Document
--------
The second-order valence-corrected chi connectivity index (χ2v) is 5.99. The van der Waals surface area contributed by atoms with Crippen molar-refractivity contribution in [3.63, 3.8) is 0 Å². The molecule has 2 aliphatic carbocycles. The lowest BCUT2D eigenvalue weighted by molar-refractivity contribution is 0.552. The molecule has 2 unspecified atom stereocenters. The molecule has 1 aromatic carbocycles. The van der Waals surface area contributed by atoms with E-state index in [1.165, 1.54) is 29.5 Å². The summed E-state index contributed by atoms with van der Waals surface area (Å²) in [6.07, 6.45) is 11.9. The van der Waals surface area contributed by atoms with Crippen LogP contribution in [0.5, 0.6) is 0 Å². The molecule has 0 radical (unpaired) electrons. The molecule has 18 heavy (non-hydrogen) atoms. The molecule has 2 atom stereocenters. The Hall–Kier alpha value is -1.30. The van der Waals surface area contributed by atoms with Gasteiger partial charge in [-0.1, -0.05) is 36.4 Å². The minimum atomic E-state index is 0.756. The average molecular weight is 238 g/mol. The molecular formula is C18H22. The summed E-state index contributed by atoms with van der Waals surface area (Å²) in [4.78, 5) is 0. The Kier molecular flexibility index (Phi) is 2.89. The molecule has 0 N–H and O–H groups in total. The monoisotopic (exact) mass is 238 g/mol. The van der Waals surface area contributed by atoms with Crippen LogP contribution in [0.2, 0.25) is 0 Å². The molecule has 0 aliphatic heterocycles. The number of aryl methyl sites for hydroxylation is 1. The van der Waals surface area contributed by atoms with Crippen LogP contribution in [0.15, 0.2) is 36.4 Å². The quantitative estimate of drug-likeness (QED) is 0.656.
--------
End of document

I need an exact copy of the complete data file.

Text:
The second-order valence-corrected chi connectivity index (χ2v) is 5.99. The van der Waals surface area contributed by atoms with Crippen molar-refractivity contribution in [3.63, 3.8) is 0 Å². The molecule has 2 aliphatic carbocycles. The lowest BCUT2D eigenvalue weighted by molar-refractivity contribution is 0.552. The molecule has 2 unspecified atom stereocenters. The molecule has 1 aromatic carbocycles. The van der Waals surface area contributed by atoms with E-state index in [1.165, 1.54) is 29.5 Å². The summed E-state index contributed by atoms with van der Waals surface area (Å²) in [6.07, 6.45) is 11.9. The van der Waals surface area contributed by atoms with Crippen LogP contribution in [0.5, 0.6) is 0 Å². The molecule has 0 radical (unpaired) electrons. The molecule has 18 heavy (non-hydrogen) atoms. The molecule has 2 atom stereocenters. The Hall–Kier alpha value is -1.30. The van der Waals surface area contributed by atoms with Gasteiger partial charge in [-0.1, -0.05) is 36.4 Å². The minimum atomic E-state index is 0.756. The average molecular weight is 238 g/mol. The molecular formula is C18H22. The summed E-state index contributed by atoms with van der Waals surface area (Å²) in [4.78, 5) is 0. The Kier molecular flexibility index (Phi) is 2.89. The molecule has 0 N–H and O–H groups in total. The monoisotopic (exact) mass is 238 g/mol. The van der Waals surface area contributed by atoms with Crippen LogP contribution in [0.2, 0.25) is 0 Å². The molecule has 0 aliphatic heterocycles. The number of aryl methyl sites for hydroxylation is 1. The van der Waals surface area contributed by atoms with Crippen LogP contribution in [0.15, 0.2) is 36.4 Å². The quantitative estimate of drug-likeness (QED) is 0.656.